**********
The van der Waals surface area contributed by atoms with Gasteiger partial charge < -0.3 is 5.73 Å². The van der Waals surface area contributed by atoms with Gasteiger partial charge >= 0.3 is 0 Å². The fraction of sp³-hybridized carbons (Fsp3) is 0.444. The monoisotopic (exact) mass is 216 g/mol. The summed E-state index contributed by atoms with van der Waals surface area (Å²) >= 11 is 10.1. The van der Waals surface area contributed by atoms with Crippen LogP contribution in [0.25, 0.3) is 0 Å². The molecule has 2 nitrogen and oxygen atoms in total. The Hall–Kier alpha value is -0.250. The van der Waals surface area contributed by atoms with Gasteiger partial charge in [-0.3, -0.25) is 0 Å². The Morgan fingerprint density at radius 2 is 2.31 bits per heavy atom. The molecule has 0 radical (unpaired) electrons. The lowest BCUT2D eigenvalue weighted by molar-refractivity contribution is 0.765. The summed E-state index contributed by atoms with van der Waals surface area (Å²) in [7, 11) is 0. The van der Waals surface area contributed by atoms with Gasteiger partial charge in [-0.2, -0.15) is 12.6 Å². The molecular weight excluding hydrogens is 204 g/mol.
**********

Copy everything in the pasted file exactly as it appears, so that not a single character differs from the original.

The van der Waals surface area contributed by atoms with Gasteiger partial charge < -0.3 is 5.73 Å². The van der Waals surface area contributed by atoms with Gasteiger partial charge >= 0.3 is 0 Å². The fraction of sp³-hybridized carbons (Fsp3) is 0.444. The monoisotopic (exact) mass is 216 g/mol. The summed E-state index contributed by atoms with van der Waals surface area (Å²) >= 11 is 10.1. The van der Waals surface area contributed by atoms with Crippen LogP contribution in [0.25, 0.3) is 0 Å². The molecule has 2 nitrogen and oxygen atoms in total. The Hall–Kier alpha value is -0.250. The van der Waals surface area contributed by atoms with Gasteiger partial charge in [-0.3, -0.25) is 0 Å². The Morgan fingerprint density at radius 2 is 2.31 bits per heavy atom. The molecule has 0 radical (unpaired) electrons. The lowest BCUT2D eigenvalue weighted by molar-refractivity contribution is 0.765. The summed E-state index contributed by atoms with van der Waals surface area (Å²) in [7, 11) is 0. The van der Waals surface area contributed by atoms with Gasteiger partial charge in [-0.2, -0.15) is 12.6 Å². The molecular weight excluding hydrogens is 204 g/mol.